I’ve spent the last several weeks going round and round with my drug company, my insurance company, and the people who help with financial assistance at all of my doctors’ offices trying to get help paying for the drug that brings my sodium back up (Samsca). The retail cost for the drug is around $4,000 for 10 pills and as of now, the nephrologist wants me to take one every other day.
I started with the oncologist’s office, as he had assured us his financial person could help us. He was wrong. The only financial assistance she could find was for people who were uninsured. We applied anyway just in case, but our application was rejected. “Maybe the doctor could prescribe another drug,” she suggested. But there is no other drug for SIADH. I’m assuming that’s why the Samsca is so expensive.
Then one of my sisters found an application for a co-pay assistance program that said it would pay all but $10. That one sounded promising and I met all their qualifications. So I took the application to my nephrologist’s office and had them fill out the form and fax it with a new prescription. A few days later the office manager called to check on the status of my application. They said I had to be in the hospital to be considered for that program. Another dead end, at least for the time being.
Next I called my drug company. They told me I needed a pre-authorization, but once I was approved, I could get a prescription through the mail for $10. Another promising lead. So I called my husband’s union (they do our pre-authorizations and have thus far been extremely helpful). I was told they would authorize five more pills, but that’s all they will approve. Period. I told them if I don’t have the pills, I’ll have to go back to the hospital every other day and that would be way more expensive than the cost of the pills. They said this drug is not approved for long-term use by the FDA, so they can’t authorize any more than five additional pills. “You’ll need to ask your doctor to come up with a Plan B,” I was told. But there is no Plan B.
Once the five pills had been approved I got a call from the Wallgreens specialty pharmacy. They said they were ready to mail my five pills…for $900. I told them the drug company had said my cost would be $10. They said they didn’t know where that price had come from.
So I called the drug company back. They assured me the price was $10 and said they’d call Walgreens again. Walgreens still wouldn’t budge on the price.
Next, I called the Union hall back. The woman there got a supervisor from the drug company on the phone. She said she would call Walgreen’s herself and make sure I got the pills for $10. So after spending hours on the phone, I managed to get five pills. That gave me seven total with the two I had left from the first batch. Or enough for one week.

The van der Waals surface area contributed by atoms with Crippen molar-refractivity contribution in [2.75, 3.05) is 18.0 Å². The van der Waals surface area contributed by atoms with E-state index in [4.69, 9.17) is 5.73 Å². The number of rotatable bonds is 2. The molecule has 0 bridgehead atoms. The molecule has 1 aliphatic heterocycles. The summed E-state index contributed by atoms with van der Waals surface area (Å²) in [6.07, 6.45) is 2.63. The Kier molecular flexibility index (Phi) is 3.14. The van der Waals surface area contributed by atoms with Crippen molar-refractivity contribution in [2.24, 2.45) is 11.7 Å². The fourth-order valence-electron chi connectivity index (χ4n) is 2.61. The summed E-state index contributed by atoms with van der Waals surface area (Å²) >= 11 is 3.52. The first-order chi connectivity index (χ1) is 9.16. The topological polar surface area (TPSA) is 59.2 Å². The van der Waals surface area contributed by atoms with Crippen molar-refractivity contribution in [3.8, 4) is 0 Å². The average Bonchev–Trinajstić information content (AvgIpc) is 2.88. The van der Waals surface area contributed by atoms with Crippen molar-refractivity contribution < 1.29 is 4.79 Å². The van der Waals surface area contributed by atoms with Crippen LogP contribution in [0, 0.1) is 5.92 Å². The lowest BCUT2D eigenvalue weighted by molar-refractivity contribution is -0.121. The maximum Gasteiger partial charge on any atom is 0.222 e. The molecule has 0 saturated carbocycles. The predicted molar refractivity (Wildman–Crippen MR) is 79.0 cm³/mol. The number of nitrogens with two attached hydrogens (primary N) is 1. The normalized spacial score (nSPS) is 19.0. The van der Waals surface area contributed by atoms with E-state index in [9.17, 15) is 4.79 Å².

Whew! In the meantime, I got a call from the nephrologist’s office telling me my sodium was critically low (107). They sent me to the ER and I was admitted to the ICU. So instead of spending Thanksgiving with my dad and sister, I spent it in the hospital. I was there for a week, and some days I had to take a double dose of Samsca to get my sodium up.
Since I was in the hospital, I brought the paperwork my sister had found for the co-pay assistance program. Unfortunately, everyone decided to take a long holiday weekend, so I had to stay over to be eligible for assistance.
The case manager didn’t sound too optimistic. She said the woman she talked to before the weekend told her I might not be eligible because I’m insured, but according to their eligibility criteria, this program is for people who have private insurance. I asked her if she had any other programs we could try and she said she didn’t. “If this doesn’t work, your doctor might have to come up with a Plan B,” she said. THERE IS NO PLAN B!!!!
Toward the end of the day on Monday, the case manager came in and told me I had been approved for 30 pills. Since I had already had five in the hospital, I could get 25 more in the mail. Yay! But…”How much are they going to cost me?” I asked. She said she didn’t know, but she’d find out for me. When she came back, she said they would be free!
The pills came in the mail the next day. When I run out, I have to go back to the hospital and start the approval process all over again. That’s okay, though. I only take 15 mg every other day and the doctor ordered 30 mg tabs, so I can cut them in half and am good until after Christmas. Hopefully, the Keytruda will start working by then and I won’t need them as often. All of this just goes to show that persistence pays off.
Also, the oncologist said if the Keytruda killed a bunch of cancer cells at once, it would cause my sodium to plummet. So the sodium dropping when it did may be a good thing.
Today, I had another surgery to dilate my esophagus (#7). Thankfully, I’m not in a lot of pain this time. The surgeon said after the next one, I shouldn’t have to do any more surgeries for awhile.